However, the radiologist suggested a CT scan, which showed a retained surgical sponge. The initial radiologist fell below the standard of care by not recognizing that the "ribbon-like opacity" represented a surgical sponge. There was testimony that the very reason the "ribbon-like opacity" is placed on a surgical sponge is so that it will be identified and recognized on an x-ray. While the radiologist is not obligated to obtain clinical information, sometimes it might be a good idea to do so, such as in this case. He also fell below the standard of care by not suggesting the next appropriate procedure, a CT scan, which would have localized the opacity within the pelvis 3 months earlier. Furthermore, he failed to appropriately communicate unexpected findings. The attending physician claims he never saw the film nor the interpretive report from the first admission because the report did not reach the patient's chart until after the patient was discharged.

The initial radiologist was unaware of the recent herniorrhaphy at a different hospital. The surgeon, as well as the hospital where the herniorrhaphy was performed, settled out of court, as did the radiologist, the emergency room physician, the attending physician, and the hospital for the second admission.

 

WHAT NEXT?

All is not lost. In general, there are four main reasons why radiologists get sued: errors in perception (finding is missed but is there in retrospect, and was just not seen at the time of reporting), error in interpretation (misdiagnosis), failure to suggest the next appropriate procedure (is this self-referral?), and failure to communicate in a timely and clinically appropriate manner (should communicate findings directly to the physician).

In India, the situation seems so different!! Many centers are run by non-Radiologists, especially those run by obstetricians who feel that performing a sonography of their own patient would obviate the need of a sonologist; this trend has been increasing. Can this trend be reversed by IRIA? Of late, various Radiologists have taken up this issue with the Government with limited success. Should there be a standard code of reporting, and communication? What is the legal position of the Radiologist when many patients in our country are lost to follow up or doctor shopping?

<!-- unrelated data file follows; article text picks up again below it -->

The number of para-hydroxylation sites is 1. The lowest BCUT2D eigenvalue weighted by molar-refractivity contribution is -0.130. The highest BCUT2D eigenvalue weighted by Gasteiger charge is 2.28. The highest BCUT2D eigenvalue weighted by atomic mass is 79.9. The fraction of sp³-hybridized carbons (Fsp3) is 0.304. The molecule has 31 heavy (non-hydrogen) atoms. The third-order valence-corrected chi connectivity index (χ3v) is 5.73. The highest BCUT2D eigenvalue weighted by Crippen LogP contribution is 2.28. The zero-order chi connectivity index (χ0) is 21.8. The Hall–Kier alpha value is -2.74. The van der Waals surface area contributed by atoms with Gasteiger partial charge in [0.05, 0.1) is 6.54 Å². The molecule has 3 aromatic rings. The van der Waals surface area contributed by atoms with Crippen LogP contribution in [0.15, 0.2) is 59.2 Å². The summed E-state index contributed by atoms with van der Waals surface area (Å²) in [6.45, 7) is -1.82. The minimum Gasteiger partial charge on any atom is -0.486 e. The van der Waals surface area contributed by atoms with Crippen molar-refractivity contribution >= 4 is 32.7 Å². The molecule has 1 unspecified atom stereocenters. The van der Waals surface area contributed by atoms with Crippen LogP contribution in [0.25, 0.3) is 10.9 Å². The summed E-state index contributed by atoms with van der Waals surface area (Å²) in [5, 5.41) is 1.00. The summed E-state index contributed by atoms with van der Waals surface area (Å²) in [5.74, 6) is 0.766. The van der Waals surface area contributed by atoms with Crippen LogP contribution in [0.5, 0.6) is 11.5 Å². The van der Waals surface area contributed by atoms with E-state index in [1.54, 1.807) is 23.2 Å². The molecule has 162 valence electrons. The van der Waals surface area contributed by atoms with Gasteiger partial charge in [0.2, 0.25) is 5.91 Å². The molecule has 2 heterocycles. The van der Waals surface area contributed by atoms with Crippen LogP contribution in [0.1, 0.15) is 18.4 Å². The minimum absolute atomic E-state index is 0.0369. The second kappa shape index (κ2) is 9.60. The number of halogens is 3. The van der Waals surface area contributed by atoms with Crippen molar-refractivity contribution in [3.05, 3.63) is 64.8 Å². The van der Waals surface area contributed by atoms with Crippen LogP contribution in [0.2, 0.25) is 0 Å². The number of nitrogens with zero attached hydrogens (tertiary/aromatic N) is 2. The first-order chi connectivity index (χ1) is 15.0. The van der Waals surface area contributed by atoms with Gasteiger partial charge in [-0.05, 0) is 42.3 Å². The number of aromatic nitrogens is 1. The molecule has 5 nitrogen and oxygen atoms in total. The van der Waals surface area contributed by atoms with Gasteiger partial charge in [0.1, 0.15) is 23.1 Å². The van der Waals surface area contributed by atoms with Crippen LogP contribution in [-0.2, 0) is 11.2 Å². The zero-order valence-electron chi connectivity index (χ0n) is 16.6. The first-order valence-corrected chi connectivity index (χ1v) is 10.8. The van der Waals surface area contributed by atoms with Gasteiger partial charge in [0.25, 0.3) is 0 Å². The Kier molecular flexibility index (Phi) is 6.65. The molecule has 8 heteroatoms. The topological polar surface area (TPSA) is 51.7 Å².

While we don't know most of the answers, we can keep the problems down to a minimum, by fostering a community bonding amongst us (crazy! We're competing!). This means taking into consideration the first Radiologist's report while it comes to you for a second opinion: for example: ectopic pregnancy, acute appendicitis, acute pancreatitis: changes can take place in days, so don't run the first report down: it could be your turn next!
Ask for correlating tests be it lab tests or further Radiology investigations or even a follow up. Many a time, surgeons want everything diagnosed on an ultrasound, when it is not always possible. In India, USG is the choice of investigation for acute appendicitis, while in the west it is a CT abdomen always. Do not hesitate to ask for further higher-end studies in your report.
Be well-read, and treat the patient as your own. Instigation of patients by fellow colleagues/ Radiologists is the main cause getting sued. Avoid this!!

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References

American College of Radiology. ACR standard for communication: Diagnostic radiology. In: Standards. Reston, VA: American College of Radiology, 2001:1-3.
Berlin L, Hendrix RW. Perceptual errors and negligence. AJR Am J Roentgenol 1998; 170: 863-867.
Berlin L. Missed radiographic diagnoses do not constitute negligence: Wisconsin Court of Appeals rules. ACR Bull. 1998; 554 (3):20-23, 30.
1. Berlin L. Malpractice issues in radiology: Defending the "missed" radiographic diagnosis. AJR Am J Roentgenol. 2001;176: 317-332.


Dr. Jashanjot Singh Bhangu, Jallandar